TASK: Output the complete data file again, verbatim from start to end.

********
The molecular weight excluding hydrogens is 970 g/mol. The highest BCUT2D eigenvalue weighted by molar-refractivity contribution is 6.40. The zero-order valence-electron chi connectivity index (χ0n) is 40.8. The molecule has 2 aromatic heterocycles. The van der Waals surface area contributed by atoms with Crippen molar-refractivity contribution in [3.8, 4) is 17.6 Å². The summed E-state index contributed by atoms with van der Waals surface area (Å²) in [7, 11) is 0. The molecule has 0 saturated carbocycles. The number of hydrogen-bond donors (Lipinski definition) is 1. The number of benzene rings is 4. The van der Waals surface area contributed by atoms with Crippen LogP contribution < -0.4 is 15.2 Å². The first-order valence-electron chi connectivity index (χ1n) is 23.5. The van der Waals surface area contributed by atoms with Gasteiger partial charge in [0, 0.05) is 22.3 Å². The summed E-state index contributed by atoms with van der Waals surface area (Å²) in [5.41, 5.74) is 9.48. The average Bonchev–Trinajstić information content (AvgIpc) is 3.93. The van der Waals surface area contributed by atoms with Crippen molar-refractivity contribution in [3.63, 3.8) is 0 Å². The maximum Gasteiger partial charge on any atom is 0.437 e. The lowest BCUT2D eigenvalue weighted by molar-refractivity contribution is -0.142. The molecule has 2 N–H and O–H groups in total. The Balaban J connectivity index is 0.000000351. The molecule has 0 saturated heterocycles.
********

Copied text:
The molecular weight excluding hydrogens is 970 g/mol. The highest BCUT2D eigenvalue weighted by molar-refractivity contribution is 6.40. The zero-order valence-electron chi connectivity index (χ0n) is 40.8. The molecule has 2 aromatic heterocycles. The van der Waals surface area contributed by atoms with Crippen molar-refractivity contribution in [3.8, 4) is 17.6 Å². The summed E-state index contributed by atoms with van der Waals surface area (Å²) in [7, 11) is 0. The molecule has 0 saturated carbocycles. The number of hydrogen-bond donors (Lipinski definition) is 1. The number of benzene rings is 4. The van der Waals surface area contributed by atoms with Crippen LogP contribution < -0.4 is 15.2 Å². The first-order valence-electron chi connectivity index (χ1n) is 23.5. The van der Waals surface area contributed by atoms with Gasteiger partial charge in [0, 0.05) is 22.3 Å². The summed E-state index contributed by atoms with van der Waals surface area (Å²) in [5.41, 5.74) is 9.48. The average Bonchev–Trinajstić information content (AvgIpc) is 3.93. The van der Waals surface area contributed by atoms with Crippen molar-refractivity contribution in [3.63, 3.8) is 0 Å². The maximum Gasteiger partial charge on any atom is 0.437 e. The lowest BCUT2D eigenvalue weighted by molar-refractivity contribution is -0.142. The molecule has 2 N–H and O–H groups in total. The Balaban J connectivity index is 0.000000351. The molecule has 0 saturated heterocycles.